Gareth Edwards’ reboot of the famous monster franchise is surprisingly fresh and entertaining. “Godzilla’s” special effects are astounding, but it is the perspective through which we see the monster that draws us into the film’s reality. The biggest criticism of this film is that its human story is underdeveloped and, while I completely agree, it may be the key to making “Godzilla” a success. The focus of the film is the titular monster, but any movie made directly about him requires an impractical suspension of disbelief. A movie where a monster is the main character screams “Fiction!” However, if you create a movie written about believable human characters and always show the monster through their lenses, it becomes much easier to believe. This is why the movie “Cloverfield” is so effective. It is farfetched to believe that this family could coincidentally witness monster attacks in Japan, Hawaii, and San Francisco over a two-day period and yet, it helps us to believe that we could see it for ourselves. The director could have better utilized his best actors (Juliette Binoche and Sally Hawkins) if he wanted to impress us, but the acting is a means to an end (with the end being an epic battle between Godzilla and the MUTOs that you simply have to see). I love that the writers wait an hour to finally give us a good view of Godzilla and wait even longer to reveal Godzilla as the hero of this film. Any more information than that would turn into a spoiler, but trust me that they did a much better job than the writers of the 1998 version. “Pacific Rim” and the “Transformers” franchise have made me skeptical of any film involving large creatures that fight... but I believe that “Godzilla” could be the film that inspires producers to revive the monster genre by CGI and motion-capture to show it in a way that we have never seen.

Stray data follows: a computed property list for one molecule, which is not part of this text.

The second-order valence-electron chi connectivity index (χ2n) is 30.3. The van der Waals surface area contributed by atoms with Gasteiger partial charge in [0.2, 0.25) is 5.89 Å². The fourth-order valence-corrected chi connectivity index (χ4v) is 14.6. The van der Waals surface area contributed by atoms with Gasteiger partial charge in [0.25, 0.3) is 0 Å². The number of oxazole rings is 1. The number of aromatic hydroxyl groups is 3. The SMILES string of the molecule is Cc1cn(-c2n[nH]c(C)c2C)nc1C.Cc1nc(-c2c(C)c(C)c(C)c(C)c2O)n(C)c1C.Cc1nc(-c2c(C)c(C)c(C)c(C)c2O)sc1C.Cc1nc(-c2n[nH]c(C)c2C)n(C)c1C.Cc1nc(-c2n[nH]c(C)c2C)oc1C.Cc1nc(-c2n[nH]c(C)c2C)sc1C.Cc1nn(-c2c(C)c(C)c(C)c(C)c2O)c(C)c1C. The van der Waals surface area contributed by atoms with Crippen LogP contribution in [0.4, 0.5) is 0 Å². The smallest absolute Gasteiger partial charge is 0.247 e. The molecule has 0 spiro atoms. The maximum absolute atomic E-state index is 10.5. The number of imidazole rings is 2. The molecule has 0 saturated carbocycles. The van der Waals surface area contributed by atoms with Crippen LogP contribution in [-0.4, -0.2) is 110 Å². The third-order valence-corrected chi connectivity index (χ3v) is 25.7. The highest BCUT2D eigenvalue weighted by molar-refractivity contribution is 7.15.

[Pictured: Godzilla. That is all.]